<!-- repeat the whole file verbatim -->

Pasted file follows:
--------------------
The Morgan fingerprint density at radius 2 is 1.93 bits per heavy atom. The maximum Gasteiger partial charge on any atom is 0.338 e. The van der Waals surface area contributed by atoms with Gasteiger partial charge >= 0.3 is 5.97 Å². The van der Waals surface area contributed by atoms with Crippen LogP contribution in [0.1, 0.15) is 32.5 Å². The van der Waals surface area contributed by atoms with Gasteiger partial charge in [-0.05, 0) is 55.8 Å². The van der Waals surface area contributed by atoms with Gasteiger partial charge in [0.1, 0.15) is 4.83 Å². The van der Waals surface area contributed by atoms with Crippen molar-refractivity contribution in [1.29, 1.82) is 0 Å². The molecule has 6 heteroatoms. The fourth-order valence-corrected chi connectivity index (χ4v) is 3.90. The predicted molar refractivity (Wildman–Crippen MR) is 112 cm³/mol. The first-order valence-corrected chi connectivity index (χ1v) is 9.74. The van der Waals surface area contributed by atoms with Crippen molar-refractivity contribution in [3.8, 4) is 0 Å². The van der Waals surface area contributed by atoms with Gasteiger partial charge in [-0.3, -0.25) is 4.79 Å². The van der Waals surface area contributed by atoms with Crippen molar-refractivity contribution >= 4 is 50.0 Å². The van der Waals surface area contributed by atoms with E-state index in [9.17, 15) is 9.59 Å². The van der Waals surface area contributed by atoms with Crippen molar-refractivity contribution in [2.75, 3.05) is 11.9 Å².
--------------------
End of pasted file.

The Morgan fingerprint density at radius 2 is 1.93 bits per heavy atom. The maximum Gasteiger partial charge on any atom is 0.338 e. The van der Waals surface area contributed by atoms with Gasteiger partial charge >= 0.3 is 5.97 Å². The van der Waals surface area contributed by atoms with Crippen LogP contribution in [0.1, 0.15) is 32.5 Å². The van der Waals surface area contributed by atoms with Gasteiger partial charge in [-0.05, 0) is 55.8 Å². The van der Waals surface area contributed by atoms with Gasteiger partial charge in [0.1, 0.15) is 4.83 Å². The van der Waals surface area contributed by atoms with Crippen molar-refractivity contribution in [1.29, 1.82) is 0 Å². The molecule has 6 heteroatoms. The fourth-order valence-corrected chi connectivity index (χ4v) is 3.90. The predicted molar refractivity (Wildman–Crippen MR) is 112 cm³/mol. The first-order valence-corrected chi connectivity index (χ1v) is 9.74. The van der Waals surface area contributed by atoms with Crippen molar-refractivity contribution in [3.8, 4) is 0 Å². The van der Waals surface area contributed by atoms with Gasteiger partial charge in [-0.3, -0.25) is 4.79 Å². The van der Waals surface area contributed by atoms with Crippen molar-refractivity contribution >= 4 is 50.0 Å². The van der Waals surface area contributed by atoms with E-state index in [9.17, 15) is 9.59 Å². The van der Waals surface area contributed by atoms with Crippen molar-refractivity contribution in [2.75, 3.05) is 11.9 Å².